The “front page of the internet” is considering overhauling its homepage and changing the content new users are shown by default.
“This year will see a lot of changes on Reddit,” Huffman wrote on Reddit on Thursday. “Recently we built an A/B testing system, which allows us to test changes to individual features scientifically, and we are excited to put it through its paces. Some changes will be big, others small and, inevitably, not everything will work, but all our efforts are towards making Reddit better.”
Business Insider: Ellen Pao out as Reddit CEO
In the post, Huffman did not give many specifics. However, the Reddit CEO became much more candid in his responses to commenters. Redditor AH_starwars asked: “Are you looking at changing up the default subreddits at all, or no?”
Huffman responded: “Yes. We’ve got our sights on the front page algorithm in general. It can be vastly improved. I’m not a fan of defaults. It puts too much of a burden on us to be tastemakers and makes it difficult for great new communities to break through.”
Business Insider: Russia bans Reddit over shrooms
Default subreddits make up the content a new Reddit user is shown automatically when they first use the site. Though Reddit users can unsubscribe from defaults and sign up to other subreddits, the default subreddits are in a privileged position.
Another user expressed concern that Reddit might be planning to monetize users’ posts through book publishing deals, or via other ad-funded websites.
Business Insider: NASA scientists take to Reddit to issue a dire warning
Huffman responded that Reddit’s only publishing venture is the “Ask Me Anything” book. He explained that proceeds from this will go to charity.
He joked: “But if you think our best revenue idea is making a book, I’m a little insulted. I mean, I know we have a lot to improve on, but we’d at least sell your personal data to advertisers before getting into publishing for profit.”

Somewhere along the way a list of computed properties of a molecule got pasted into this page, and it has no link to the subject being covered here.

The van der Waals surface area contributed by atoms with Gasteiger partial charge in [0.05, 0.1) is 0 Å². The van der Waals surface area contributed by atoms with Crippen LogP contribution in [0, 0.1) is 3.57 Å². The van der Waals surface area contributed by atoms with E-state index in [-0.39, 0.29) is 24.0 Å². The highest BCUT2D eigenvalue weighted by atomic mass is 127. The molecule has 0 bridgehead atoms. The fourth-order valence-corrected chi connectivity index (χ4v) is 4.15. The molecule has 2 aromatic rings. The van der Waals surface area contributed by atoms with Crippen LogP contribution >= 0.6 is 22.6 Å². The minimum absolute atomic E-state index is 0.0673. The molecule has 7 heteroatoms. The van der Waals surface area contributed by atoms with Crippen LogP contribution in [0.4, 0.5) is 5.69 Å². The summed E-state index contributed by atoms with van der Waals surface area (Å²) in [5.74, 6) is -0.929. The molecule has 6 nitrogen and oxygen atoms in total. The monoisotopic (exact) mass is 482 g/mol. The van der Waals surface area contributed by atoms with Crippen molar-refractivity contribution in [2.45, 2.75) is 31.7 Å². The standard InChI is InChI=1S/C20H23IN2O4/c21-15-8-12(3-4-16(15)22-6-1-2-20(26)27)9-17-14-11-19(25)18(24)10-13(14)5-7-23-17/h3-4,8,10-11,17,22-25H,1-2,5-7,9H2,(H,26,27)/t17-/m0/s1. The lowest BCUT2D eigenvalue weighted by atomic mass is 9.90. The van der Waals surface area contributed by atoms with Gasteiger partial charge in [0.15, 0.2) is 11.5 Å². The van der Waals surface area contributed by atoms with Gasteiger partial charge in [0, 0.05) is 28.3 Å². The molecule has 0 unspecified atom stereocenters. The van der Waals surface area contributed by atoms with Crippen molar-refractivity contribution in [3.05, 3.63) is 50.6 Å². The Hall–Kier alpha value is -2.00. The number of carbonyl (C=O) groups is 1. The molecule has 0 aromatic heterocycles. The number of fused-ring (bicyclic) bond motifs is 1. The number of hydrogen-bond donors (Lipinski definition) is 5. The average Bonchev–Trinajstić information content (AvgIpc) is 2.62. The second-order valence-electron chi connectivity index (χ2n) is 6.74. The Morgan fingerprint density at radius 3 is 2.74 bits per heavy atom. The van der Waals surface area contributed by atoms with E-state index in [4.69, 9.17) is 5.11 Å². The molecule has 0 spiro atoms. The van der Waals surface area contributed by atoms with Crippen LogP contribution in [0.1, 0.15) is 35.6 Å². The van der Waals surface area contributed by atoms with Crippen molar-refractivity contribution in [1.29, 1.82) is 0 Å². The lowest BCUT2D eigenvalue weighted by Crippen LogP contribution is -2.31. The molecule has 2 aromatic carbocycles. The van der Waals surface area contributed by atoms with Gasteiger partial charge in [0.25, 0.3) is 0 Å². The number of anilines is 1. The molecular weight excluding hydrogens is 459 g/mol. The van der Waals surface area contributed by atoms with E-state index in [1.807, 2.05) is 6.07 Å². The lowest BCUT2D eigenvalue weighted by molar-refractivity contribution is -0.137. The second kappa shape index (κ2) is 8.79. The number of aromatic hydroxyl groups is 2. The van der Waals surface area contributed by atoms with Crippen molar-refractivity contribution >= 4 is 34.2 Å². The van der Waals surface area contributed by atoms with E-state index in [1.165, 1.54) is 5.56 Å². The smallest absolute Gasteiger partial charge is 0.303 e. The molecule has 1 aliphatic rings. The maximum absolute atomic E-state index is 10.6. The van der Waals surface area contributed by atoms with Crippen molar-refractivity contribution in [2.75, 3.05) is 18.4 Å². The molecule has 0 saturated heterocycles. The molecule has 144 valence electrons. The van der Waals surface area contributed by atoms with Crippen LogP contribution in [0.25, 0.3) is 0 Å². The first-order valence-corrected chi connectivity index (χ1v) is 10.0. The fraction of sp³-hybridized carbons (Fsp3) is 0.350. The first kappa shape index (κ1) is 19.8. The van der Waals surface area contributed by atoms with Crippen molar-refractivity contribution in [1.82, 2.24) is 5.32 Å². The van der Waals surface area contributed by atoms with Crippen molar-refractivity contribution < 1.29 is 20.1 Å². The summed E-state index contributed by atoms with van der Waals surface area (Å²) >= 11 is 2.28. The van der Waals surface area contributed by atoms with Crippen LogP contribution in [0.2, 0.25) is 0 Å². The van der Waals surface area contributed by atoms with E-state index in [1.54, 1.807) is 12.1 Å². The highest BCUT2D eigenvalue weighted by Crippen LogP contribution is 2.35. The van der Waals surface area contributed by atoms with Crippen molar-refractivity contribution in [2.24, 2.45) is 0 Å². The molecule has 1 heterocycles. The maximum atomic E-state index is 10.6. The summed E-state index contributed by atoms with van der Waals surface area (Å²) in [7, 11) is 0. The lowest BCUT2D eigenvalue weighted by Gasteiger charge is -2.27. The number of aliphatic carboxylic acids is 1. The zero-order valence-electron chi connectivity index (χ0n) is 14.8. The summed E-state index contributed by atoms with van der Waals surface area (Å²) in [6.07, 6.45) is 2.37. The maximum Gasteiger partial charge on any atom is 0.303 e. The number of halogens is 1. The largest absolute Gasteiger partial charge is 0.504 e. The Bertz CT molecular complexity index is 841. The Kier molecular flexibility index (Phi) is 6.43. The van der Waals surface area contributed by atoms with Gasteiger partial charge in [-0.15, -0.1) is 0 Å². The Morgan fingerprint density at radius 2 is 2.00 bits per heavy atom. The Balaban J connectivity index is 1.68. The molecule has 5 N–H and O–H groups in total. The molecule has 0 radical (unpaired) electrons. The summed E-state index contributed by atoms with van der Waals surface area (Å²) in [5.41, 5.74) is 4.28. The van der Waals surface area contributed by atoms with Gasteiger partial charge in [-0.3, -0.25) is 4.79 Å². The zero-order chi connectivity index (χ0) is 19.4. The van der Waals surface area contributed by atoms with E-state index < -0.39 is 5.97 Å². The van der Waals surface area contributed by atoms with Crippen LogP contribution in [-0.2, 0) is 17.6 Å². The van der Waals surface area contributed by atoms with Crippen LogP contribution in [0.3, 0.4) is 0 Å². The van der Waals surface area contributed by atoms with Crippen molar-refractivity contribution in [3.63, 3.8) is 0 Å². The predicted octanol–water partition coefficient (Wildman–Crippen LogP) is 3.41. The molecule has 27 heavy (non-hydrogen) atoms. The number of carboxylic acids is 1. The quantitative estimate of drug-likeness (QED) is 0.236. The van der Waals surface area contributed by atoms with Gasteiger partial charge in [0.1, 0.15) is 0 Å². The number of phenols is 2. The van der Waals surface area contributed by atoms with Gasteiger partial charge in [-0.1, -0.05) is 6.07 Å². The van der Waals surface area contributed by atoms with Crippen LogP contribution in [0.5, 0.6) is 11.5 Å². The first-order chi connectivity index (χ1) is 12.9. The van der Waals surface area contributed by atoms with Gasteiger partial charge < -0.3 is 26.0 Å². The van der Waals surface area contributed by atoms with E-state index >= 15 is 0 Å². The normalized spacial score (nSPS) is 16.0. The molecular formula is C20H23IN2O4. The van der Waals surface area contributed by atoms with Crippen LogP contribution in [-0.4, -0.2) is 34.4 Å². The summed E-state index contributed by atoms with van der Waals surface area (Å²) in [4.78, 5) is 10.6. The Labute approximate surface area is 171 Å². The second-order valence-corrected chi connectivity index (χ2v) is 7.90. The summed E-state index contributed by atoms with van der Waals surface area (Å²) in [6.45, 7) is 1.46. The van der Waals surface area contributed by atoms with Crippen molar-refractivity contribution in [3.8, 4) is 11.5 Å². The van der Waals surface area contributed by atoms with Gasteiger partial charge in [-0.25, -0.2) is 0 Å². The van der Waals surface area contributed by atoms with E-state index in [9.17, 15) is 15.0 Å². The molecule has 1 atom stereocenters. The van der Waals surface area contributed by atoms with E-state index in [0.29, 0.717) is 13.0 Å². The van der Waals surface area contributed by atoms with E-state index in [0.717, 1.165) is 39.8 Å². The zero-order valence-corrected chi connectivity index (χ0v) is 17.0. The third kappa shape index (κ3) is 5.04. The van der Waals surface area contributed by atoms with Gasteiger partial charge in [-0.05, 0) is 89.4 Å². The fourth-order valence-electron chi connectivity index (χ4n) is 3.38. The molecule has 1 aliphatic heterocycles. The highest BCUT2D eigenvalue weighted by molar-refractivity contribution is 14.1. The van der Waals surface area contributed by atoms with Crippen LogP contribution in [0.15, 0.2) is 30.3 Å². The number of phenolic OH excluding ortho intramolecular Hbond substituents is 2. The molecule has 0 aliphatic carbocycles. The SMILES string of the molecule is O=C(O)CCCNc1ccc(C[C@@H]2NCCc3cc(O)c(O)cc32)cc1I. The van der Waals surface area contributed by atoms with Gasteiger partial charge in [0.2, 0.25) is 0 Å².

But in his original post, Huffman addressed privacy concerns more seriously, announcing that there will be a Reddit data transparency report.
Business Insider: For whom the troll trolls: A day in the life of a Reddit moderator
“We receive many requests from law enforcement and governments. We take our stewardship of your data seriously, and we know transparency is important to you, which is why we are putting together a Transparency Report,” he said.
- How an Alleged Spy Balloon Derailed an Important U.S.-China Meeting
- Effective Altruism Has a Toxic Culture of Sexual Harassment and Abuse, Women Say
- Inside Bolsonaro's Surreal New Life as a Florida Man—and MAGA Darling
- 'Return to Office' Plans Spell Trouble for Working Moms
- 8 Ways to Read More Books—and Why You Should
- Why Aren't Movies Sexy Anymore?
- Column: Elon Musk Should Not Be in Charge of the Night Sky
- How Logan Paul's Crypto Empire Fell Apart
- 80 for Brady May Not Be a Masterpiece. But the World Needs More Movies Like This